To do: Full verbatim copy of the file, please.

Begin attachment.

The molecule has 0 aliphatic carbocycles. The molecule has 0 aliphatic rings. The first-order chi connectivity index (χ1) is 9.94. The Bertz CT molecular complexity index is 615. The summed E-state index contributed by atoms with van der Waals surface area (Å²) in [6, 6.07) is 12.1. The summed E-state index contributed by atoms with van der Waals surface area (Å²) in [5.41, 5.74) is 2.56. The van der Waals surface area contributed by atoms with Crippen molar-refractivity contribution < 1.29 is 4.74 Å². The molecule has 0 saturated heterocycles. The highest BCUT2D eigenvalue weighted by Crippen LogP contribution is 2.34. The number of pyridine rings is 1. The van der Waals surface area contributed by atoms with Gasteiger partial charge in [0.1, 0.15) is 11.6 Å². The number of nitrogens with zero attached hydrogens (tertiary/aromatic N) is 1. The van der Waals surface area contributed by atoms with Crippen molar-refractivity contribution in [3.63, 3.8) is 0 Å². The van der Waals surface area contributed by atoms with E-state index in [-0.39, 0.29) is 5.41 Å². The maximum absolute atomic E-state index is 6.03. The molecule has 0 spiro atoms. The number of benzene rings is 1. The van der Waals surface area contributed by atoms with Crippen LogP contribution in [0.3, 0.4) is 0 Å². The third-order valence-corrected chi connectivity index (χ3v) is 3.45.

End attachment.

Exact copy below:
The molecule has 0 aliphatic carbocycles. The molecule has 0 aliphatic rings. The first-order chi connectivity index (χ1) is 9.94. The Bertz CT molecular complexity index is 615. The summed E-state index contributed by atoms with van der Waals surface area (Å²) in [6, 6.07) is 12.1. The summed E-state index contributed by atoms with van der Waals surface area (Å²) in [5.41, 5.74) is 2.56. The van der Waals surface area contributed by atoms with Crippen molar-refractivity contribution < 1.29 is 4.74 Å². The molecule has 0 saturated heterocycles. The highest BCUT2D eigenvalue weighted by Crippen LogP contribution is 2.34. The number of pyridine rings is 1. The van der Waals surface area contributed by atoms with Gasteiger partial charge in [0.1, 0.15) is 11.6 Å². The number of nitrogens with zero attached hydrogens (tertiary/aromatic N) is 1. The van der Waals surface area contributed by atoms with Crippen molar-refractivity contribution in [3.63, 3.8) is 0 Å². The van der Waals surface area contributed by atoms with E-state index in [-0.39, 0.29) is 5.41 Å². The maximum absolute atomic E-state index is 6.03. The molecule has 0 spiro atoms. The number of benzene rings is 1. The van der Waals surface area contributed by atoms with Crippen LogP contribution in [0.3, 0.4) is 0 Å². The third-order valence-corrected chi connectivity index (χ3v) is 3.45.